Monday, June 30, 2008

Is it because I is black?

Liberty Scott is rightfully full of 'rage' as he posts on the situation in Zimbabwe, which has just seen Robert Mugabe kill and cheat his way back into power.
Here's the Sunday Times of London with a horrifying example of brutality from Mugabe' Marxist thugs.
“She’s gone out. Let’s kill the baby,” she heard a member of the gang say. The next thing she saw from under the bed was Blessing’s tiny body hitting the concrete floor with a force that shattered his tiny legs."
Indeed, what is it gong to take for the world to intervene?
In a couple of posts yesterday, Liberty Scott highlights how 'colonial guilt' led Britain and other countries let Mugabe gain power despite existing fears of what he might do.
And it appears such colonial guilt is allowing him to carry on doing what he is doing. Indeed, playing the colonial guilt campaign was all part of his re-election strategy.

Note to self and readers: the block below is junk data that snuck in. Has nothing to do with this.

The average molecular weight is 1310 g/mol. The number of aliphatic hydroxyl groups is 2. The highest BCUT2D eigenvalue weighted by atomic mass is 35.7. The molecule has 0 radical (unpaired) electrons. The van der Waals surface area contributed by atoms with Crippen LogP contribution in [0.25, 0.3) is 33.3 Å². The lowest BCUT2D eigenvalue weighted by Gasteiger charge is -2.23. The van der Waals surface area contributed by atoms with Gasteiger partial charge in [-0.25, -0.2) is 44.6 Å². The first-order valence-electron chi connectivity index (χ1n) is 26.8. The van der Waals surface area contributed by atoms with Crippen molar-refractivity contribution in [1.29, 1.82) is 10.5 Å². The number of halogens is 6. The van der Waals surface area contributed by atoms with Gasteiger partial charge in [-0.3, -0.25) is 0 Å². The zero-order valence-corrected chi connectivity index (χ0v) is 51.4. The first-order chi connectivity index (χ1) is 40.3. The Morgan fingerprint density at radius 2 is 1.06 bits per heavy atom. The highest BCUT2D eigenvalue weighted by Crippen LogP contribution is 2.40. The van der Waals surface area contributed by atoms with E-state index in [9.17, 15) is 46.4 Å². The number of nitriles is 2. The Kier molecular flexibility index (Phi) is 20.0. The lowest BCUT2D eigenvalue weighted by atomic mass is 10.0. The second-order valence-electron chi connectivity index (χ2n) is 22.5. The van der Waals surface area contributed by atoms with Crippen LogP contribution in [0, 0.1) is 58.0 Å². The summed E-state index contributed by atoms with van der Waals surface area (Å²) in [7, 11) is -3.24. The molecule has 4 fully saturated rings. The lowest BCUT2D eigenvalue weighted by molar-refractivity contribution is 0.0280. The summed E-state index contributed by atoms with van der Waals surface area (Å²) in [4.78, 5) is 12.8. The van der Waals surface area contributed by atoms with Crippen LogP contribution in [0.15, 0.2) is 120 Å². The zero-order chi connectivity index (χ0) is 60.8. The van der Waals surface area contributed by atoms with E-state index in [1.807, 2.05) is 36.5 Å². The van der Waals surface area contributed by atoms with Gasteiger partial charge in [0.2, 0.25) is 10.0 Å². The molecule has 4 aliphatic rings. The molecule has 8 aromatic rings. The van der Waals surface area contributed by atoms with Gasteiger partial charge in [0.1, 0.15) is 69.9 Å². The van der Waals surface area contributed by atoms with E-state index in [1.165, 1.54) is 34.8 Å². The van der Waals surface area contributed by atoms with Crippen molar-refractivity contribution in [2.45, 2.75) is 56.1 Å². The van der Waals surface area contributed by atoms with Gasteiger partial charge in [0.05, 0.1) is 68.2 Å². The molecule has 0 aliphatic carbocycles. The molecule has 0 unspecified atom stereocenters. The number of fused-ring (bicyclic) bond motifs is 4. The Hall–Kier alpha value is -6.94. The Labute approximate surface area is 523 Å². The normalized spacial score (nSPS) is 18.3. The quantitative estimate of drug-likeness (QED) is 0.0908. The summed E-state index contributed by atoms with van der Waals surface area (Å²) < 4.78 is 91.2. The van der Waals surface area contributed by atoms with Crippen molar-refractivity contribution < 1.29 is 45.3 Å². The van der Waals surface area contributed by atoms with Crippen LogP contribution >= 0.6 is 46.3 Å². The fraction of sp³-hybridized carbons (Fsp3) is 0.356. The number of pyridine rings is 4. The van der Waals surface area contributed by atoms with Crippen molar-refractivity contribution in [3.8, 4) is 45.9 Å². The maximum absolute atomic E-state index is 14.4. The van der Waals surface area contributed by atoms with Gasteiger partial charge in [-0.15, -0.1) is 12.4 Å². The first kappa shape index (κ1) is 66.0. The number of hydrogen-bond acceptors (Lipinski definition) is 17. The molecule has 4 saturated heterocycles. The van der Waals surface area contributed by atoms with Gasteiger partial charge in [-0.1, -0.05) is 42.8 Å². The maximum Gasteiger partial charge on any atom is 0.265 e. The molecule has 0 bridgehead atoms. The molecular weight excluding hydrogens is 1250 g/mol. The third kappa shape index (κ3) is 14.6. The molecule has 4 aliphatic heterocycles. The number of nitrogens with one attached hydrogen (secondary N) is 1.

But of course, who suffers most from such colonial guilt, but black people themselves.
With South Africa, it was terrible that white people would be beastly to blacks, and the world was rightfully in uproar, but black-on-black violence and terror is seemingly all ok. So the great and the good just sit back and tut tut and spinelessly do nothing.
Indeed, how much does 'colonial guilt' or 'liberal white guilt' influence New Zealand government policy to Maori? And how effective is it? Can we really expect second or third best from people simply because they are of a different race? Does it all give them an excuse to fail or behave like barbarians? And who suffers the most because of it?
So, it is not just Barack Obama, or Robert Gabriel Mugabe, but also our own Maori leaders who can also look at how the white liberals turn a blind eye to or excuse their failings and wonder "Is it because I is black? "


Anonymous said...

Not only black, but left-wing too!


macdoctor said...
This comment has been removed by the author.
macdoctor said...

Rave posted this impressively insane article on the Standard.
Even Tane thought it was over the top!

I bring it up here because it illustrates how people like Mbeki and, to some extent, Mandela, think about Robert Mugabe. Gives you some insight into why South Africa spends its time sitting on its hands when it comes to Zimbabwe.